I have realized in 12 years of senior pastoring that my prefered style of leading is by unifying the body around the mission of the church. In this, I do everything I can to avoid conflict, often allowing my critics to badmouth me without fighting back. Frankly, I have learned over time that my feelings will heal and that God will vindicate me. Conflict is just a part of ministry.
I remember the first major conflict I had as a minister. There was an older man in the church on blood thinners who thought that the church was just too cold. As I would work my way through the room, building relationships and greeting new people, he always “beelined” his way straight to me. One particular Sunday I let my feelings get the best of me, and I exclaimed “Jesus Christ did not die so that we would spend our lives arguing over air conditioning.” Frankly, I stand by what I said, but I regret the way I said it. Deep within my heart, I felt a sadness. I was broken that comfort was a hill to die on in the church.
Within those 12 years of ministry, I have learned that church conflicts don’t grow from people pursuing the Word of God. I have never seen a church fight over a desire to reach their community with the gospel of Christ. Church conflicts almost always start selfishly.
This past week, my wife and I were discussing the life of ministry we have shared over the years. To be honest, both of us still bear the scars from past hurts experienced while in the ministry, and there are days where our souls ache from the pain. In our discussion, we were brought back to a time when a former church I was pastoring voted to remove a good portion of my salary, a move that was made because someone had originally gotten upset because of that blasted air conditioner. Yes, really. When they didn’t get their way, they staged a walkout. The topic of the conflict was over 3 degrees. People left a church over “3 degrees” of temperature. Jesus did not die for that.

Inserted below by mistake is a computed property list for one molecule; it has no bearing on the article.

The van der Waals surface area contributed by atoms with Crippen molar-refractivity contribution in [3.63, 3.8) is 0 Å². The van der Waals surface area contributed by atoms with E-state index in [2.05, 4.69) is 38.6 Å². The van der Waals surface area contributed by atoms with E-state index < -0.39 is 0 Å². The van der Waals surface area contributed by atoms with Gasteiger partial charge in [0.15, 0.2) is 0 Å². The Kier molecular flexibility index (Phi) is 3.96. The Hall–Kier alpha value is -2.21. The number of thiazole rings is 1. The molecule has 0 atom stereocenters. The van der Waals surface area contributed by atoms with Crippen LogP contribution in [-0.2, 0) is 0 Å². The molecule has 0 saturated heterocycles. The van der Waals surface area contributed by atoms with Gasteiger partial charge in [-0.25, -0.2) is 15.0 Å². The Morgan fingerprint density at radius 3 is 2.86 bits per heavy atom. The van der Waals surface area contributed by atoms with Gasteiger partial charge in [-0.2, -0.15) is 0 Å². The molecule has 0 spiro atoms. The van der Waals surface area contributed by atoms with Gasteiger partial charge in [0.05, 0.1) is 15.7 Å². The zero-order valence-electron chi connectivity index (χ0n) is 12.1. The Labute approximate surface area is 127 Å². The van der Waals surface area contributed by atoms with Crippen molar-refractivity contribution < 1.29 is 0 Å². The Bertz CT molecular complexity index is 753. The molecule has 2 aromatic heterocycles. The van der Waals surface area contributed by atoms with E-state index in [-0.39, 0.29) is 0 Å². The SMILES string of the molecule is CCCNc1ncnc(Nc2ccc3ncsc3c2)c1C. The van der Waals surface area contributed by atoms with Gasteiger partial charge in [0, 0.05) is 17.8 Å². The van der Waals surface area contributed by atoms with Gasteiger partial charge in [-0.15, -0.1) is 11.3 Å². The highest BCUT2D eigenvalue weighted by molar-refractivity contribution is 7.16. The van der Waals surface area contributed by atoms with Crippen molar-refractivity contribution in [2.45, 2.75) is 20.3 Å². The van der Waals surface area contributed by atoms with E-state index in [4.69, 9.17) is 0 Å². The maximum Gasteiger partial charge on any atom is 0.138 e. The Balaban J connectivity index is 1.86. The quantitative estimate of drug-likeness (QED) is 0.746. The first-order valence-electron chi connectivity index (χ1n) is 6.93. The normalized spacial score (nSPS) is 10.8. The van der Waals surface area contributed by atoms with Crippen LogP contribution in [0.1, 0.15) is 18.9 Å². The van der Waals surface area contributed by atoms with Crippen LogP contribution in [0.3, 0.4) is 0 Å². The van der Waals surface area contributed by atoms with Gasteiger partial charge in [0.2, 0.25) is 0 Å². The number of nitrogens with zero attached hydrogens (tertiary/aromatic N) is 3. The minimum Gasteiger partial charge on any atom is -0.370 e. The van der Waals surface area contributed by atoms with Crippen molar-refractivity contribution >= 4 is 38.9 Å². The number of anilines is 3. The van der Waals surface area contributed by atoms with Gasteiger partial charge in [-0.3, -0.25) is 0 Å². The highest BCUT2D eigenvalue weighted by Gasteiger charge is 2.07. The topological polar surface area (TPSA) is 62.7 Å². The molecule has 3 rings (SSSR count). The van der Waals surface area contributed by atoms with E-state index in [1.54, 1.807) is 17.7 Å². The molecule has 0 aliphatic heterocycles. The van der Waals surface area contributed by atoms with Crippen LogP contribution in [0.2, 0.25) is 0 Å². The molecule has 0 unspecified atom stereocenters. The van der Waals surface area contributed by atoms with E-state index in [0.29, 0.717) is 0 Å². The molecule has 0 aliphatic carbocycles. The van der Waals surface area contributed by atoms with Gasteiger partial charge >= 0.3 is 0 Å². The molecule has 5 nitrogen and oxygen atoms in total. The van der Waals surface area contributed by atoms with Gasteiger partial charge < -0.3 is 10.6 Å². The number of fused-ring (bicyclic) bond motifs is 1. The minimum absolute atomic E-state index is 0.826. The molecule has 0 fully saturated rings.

Sadly, Jenn and I still feel the pain and occasional depression that came from that business meeting.
As a pastor, I have been chewed out for having too many decorations on stage, not wearing a tie, wearing a tie, not playing enough hymns, playing too many hymns, keeping the temperature too cold, keeping the temperature too warm, and for riding my bike to work when we didn’t have two cars because a nosy member could not drive by to make sure I was there. (By the way, we only had one car because my salary was so small that buying another car was impossible.)
One of the most humiliating parts of ministry is when church members use your salary as a talking point to further their cause, yet it is often one of the first places church members go in a conflict.
Pastors don’t quit because they get tired of ministry. They grow weary and quit (sometimes the ministry all together) because they spend their lives trying to find solutions to problems for which Jesus did not die for in the first place. I can tell you the lowest points of my 12 year ministry have been trying to appease people who bring conflict over their own perceived comfort.
I guess I am writing this blog because I see the good that is happening at FBCV. We are baptizing and seeing lives changed weekly through the ministry of our church. I have enough experience to know what is coming next. The greatest tool Satan uses to cripple the American church that is striving to serve God is conflict within their membership. He turns the hearts of just a few to distract the church from its mission.
God is doing great things at FBCV. We have become a target to be neutralized by the devil, so when you see conflict arise, know where it is coming from. If we end up arguing over 3 degrees, our focus will turn away from God’s mission to our own.
Did Jesus die for your comfort or will you sacrifice your comfort for God’s kingdom?